Is there any doubt that this constant flux afflicts us with anxiety, ennui, or whatever brand of unhappiness you care to mention? We truly no longer are blessed with a sense of place, since even the places we live change so rapidly that they’re unrecognizable in a few short years. When I first moved to this town of Bellingham thirty-eight years ago, you could drive from one end to the other during rush hour in about ten minutes. There’s not a chance of doing that now.

How do we cope with this groundlessness I’m describing? It affects us in all domains: physical place, work, climate, social custom. Some change is exciting and desirable, but with total absence of firm ground to stand on, how do we know where to go?

One way I've discovered to cope with this loss of a sense of place is to withdraw from such distractions as social networking, many of the internet news sources, and any situation that exposes me to advertising. Stay away from malls, in other words. Limit exposure to the news, especially that of the “mainstream” variety. Gardening is one good way to recover a sense of place. Being outside, preferably on a regular basis in some relatively wild place is another one. Lacking a patch of ground to cultivate a few tomatoes (I once grew them in an alley), I’ve found that there’s great satisfaction and a sense of groundedness that accrues in nurturing vegetables or flowers in pots, either indoors or out.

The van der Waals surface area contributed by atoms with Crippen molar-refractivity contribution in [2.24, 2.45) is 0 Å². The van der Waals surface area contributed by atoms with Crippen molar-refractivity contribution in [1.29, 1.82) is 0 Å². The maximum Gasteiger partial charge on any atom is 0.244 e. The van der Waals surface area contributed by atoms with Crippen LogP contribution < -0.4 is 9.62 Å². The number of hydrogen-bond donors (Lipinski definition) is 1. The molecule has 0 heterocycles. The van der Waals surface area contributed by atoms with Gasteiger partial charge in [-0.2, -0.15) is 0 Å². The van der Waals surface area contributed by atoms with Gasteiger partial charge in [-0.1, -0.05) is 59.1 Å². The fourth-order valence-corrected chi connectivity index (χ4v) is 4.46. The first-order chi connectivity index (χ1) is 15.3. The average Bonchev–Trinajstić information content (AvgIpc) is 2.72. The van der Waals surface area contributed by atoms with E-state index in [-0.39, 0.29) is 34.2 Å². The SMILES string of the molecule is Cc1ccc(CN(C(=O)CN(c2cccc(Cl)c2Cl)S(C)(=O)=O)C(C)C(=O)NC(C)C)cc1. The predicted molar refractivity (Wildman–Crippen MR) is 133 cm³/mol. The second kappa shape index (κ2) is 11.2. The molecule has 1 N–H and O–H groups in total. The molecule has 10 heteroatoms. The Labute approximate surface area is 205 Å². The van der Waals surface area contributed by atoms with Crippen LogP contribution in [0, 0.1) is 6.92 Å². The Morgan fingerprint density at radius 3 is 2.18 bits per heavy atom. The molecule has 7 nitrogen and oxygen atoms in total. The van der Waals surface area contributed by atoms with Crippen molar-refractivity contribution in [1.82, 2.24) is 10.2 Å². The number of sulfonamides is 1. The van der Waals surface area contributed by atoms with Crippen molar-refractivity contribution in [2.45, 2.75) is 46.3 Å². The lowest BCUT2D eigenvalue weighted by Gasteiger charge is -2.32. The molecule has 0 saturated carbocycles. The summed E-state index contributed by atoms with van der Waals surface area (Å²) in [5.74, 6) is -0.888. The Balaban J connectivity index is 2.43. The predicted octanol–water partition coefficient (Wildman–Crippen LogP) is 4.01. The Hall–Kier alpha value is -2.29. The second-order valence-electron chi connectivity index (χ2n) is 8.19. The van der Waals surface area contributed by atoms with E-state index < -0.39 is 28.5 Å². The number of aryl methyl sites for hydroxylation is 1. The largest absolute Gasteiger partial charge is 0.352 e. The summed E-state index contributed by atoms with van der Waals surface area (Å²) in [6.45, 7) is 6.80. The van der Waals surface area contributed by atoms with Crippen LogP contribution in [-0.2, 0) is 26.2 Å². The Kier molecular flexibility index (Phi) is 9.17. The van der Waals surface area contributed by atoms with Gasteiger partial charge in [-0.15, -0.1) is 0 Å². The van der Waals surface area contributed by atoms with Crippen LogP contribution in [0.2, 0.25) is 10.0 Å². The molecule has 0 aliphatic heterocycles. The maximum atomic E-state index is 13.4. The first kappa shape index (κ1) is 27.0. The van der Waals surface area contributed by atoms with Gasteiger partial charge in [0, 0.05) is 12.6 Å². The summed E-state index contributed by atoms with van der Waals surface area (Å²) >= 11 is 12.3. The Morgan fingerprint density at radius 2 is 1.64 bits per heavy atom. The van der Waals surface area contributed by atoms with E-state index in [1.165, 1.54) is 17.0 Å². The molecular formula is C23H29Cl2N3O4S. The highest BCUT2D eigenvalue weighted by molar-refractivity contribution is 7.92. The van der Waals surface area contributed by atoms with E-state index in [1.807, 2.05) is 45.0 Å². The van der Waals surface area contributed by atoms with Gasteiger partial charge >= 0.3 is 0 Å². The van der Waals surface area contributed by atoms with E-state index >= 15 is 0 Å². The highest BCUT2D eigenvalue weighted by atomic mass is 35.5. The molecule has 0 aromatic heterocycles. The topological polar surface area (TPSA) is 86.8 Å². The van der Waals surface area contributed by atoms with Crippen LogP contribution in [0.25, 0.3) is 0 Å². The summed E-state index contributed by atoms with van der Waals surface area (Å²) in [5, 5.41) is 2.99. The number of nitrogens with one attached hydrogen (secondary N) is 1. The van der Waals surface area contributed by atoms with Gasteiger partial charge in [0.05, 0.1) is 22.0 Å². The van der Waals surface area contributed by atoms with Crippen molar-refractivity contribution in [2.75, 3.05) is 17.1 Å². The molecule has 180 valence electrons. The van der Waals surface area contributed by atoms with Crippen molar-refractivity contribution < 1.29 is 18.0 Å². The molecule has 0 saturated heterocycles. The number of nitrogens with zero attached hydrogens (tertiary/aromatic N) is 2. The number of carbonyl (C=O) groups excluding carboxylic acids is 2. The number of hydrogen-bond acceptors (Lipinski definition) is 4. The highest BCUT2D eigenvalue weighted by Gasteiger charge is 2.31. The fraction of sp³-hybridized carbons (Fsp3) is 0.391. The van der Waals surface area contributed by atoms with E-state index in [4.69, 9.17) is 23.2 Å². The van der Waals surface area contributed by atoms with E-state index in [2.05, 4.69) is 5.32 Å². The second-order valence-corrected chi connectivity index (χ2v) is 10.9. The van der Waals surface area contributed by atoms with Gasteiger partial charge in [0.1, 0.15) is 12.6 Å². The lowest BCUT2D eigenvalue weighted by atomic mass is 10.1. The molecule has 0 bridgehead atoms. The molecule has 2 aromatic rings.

Oddly enough, I've found a certain reassuring sense of grounding in watching films made in the years before TV was widespread. Some of these films seem laughably quaint, but it's interesting and comforting to see portrayals of life as it was before we became completely lost in a world of electronic gadgetry. It helps that I was born in 1944, so actually lived during a pre micro-elecronic era.